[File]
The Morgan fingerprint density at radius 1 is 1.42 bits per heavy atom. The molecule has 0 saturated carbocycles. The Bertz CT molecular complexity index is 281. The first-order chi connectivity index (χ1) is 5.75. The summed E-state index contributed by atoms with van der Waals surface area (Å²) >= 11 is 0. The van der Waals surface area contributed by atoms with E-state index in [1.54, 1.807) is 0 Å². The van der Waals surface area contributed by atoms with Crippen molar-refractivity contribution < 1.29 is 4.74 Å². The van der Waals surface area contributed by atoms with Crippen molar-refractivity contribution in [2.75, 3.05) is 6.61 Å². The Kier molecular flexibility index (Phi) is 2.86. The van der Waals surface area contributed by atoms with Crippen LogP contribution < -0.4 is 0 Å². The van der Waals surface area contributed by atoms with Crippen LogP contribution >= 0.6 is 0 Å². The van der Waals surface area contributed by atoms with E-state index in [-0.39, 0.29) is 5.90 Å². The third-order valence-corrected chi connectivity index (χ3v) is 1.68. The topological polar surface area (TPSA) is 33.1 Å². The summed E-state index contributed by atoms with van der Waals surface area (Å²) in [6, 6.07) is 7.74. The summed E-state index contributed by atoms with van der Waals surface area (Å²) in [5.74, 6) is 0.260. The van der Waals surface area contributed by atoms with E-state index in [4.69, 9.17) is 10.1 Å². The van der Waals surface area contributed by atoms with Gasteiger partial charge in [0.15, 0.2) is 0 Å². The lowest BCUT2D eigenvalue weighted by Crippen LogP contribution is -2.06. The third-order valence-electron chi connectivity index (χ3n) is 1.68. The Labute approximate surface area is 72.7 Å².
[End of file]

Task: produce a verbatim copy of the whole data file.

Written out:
The Morgan fingerprint density at radius 1 is 1.42 bits per heavy atom. The molecule has 0 saturated carbocycles. The Bertz CT molecular complexity index is 281. The first-order chi connectivity index (χ1) is 5.75. The summed E-state index contributed by atoms with van der Waals surface area (Å²) >= 11 is 0. The van der Waals surface area contributed by atoms with E-state index in [1.54, 1.807) is 0 Å². The van der Waals surface area contributed by atoms with Crippen molar-refractivity contribution < 1.29 is 4.74 Å². The van der Waals surface area contributed by atoms with Crippen molar-refractivity contribution in [2.75, 3.05) is 6.61 Å². The Kier molecular flexibility index (Phi) is 2.86. The van der Waals surface area contributed by atoms with Crippen LogP contribution < -0.4 is 0 Å². The van der Waals surface area contributed by atoms with Crippen LogP contribution >= 0.6 is 0 Å². The van der Waals surface area contributed by atoms with E-state index in [-0.39, 0.29) is 5.90 Å². The third-order valence-corrected chi connectivity index (χ3v) is 1.68. The topological polar surface area (TPSA) is 33.1 Å². The summed E-state index contributed by atoms with van der Waals surface area (Å²) in [6, 6.07) is 7.74. The summed E-state index contributed by atoms with van der Waals surface area (Å²) in [5.74, 6) is 0.260. The van der Waals surface area contributed by atoms with E-state index in [4.69, 9.17) is 10.1 Å². The van der Waals surface area contributed by atoms with Gasteiger partial charge in [0.15, 0.2) is 0 Å². The lowest BCUT2D eigenvalue weighted by Crippen LogP contribution is -2.06. The third-order valence-electron chi connectivity index (χ3n) is 1.68. The Labute approximate surface area is 72.7 Å².